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The latest issue of the journal New Theology Review considers the contribution of Christian religious ethics to climate change action. The article by James Mastelar on Christian worldviews is of particular interest as it’s framed by the well-known work of Dan Kahan (Cultural Cognition Project at Yale University) on the importance of worldviews. Here’s the abstract:
“ In light of new data presented in the Fifth Assessment Report (AR5) issued by the Intergovernmental Panel on Climate Change (IPCC), which emphasizes the increasingly important and urgent need for a global response to the ecological and climate crisis, what role can Christian ethics, religious leaders, and people of faith play in responding to the climate challenge? While understanding scientific data on climate change is incredibly important for interpreting the “signs of the times,” most people approach everyday life in terms of the deeply held values and beliefs—the stories that orient and guide human decision-making. This article notes both the value and limits of scientific literacy, while highlighting the importance of narratives, worldviews, and religion in motivating communities to take action on climate change.”
At the Vatican — "Sustainable Humanity, Sustainable Nature: Our Responsibility"Climate Change Impacts in the United States, the Ogalala Lakota Plan
As spring struggles to come to the Hudson Valley, we are busy preparing for the upcoming Climate, Cities and Behavior symposium, offered in partnership with the Kresge Foundation. It is by invitation only and will convene local government representatives and service providers from around the country to address how they can be most effective at helping municipalities take action on climate change.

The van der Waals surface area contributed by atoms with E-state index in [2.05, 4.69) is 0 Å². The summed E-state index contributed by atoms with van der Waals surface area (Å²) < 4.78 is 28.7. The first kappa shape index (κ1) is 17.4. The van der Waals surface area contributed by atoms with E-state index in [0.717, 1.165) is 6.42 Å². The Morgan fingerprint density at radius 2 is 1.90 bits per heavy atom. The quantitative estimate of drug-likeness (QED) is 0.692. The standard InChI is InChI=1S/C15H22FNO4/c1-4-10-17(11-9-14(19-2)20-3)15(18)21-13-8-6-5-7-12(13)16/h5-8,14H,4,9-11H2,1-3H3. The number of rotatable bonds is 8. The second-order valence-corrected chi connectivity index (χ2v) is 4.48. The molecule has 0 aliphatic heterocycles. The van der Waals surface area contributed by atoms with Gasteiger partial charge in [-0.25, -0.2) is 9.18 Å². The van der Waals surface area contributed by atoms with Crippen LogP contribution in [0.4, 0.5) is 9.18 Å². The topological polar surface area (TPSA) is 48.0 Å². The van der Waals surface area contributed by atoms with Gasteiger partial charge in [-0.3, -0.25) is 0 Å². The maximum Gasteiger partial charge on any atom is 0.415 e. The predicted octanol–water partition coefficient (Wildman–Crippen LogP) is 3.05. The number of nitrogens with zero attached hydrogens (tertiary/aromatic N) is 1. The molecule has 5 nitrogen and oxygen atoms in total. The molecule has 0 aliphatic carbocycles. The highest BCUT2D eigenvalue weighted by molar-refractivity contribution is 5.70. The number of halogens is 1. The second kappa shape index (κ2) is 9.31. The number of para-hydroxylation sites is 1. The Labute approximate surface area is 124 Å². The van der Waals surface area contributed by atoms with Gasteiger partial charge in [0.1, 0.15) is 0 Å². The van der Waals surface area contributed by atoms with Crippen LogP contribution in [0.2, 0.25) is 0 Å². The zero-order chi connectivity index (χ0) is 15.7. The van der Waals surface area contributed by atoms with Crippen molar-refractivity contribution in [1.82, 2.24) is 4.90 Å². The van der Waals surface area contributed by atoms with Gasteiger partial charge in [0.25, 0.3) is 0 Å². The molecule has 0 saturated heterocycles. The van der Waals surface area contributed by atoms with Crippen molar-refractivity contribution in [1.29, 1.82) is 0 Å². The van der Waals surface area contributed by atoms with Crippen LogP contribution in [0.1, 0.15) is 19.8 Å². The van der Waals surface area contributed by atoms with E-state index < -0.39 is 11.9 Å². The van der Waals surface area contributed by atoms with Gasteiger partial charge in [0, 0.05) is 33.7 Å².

In October, we will have our sixth annual Climate, Buildings and Behavior symposium. Its theme will be “The Well-Behaved Building: Developing Community, Well-Being and Resilience in Buildings.”
We are not holding a Climate, Mind and Behavior symposium this year but we anticipate holding one next year. In the meantime, we are exploring new programs and new ways to convene conversations and extend our reach online. As these plans develop, we’ll share them with you.
As you’ll see below, we have two very serious pieces for you and then a fun one. The first is a review of how values impact communication concerning climate change.
The second describes Mindy Fullilove’s book on urban climate inequalities, which can be acute since low-income neighborhoods are often located in the parts of a city that are most exposed to extreme climate events and have the least resources to deal with them.
But save some time for the third piece, a delightful video about teaching scientists to communicate better. M*A*S*H fans will get to see Alan Alda working with scientists to make their talks more effective -- something all of us who are trying to reach out on climate change need to do.
It’s my belief that the message of profound interconnectivity at the heart of the world’s wisdom traditions is seeping back into the collective consciousness, and it’s my hope that this is happening fast enough to make the difference we need. As always, we feel deep gratitude for all you do every day on behalf of the planet and the multitude of peoples and beings on it. But as hard as you work for the benefit of all, remember to care for yourself as well!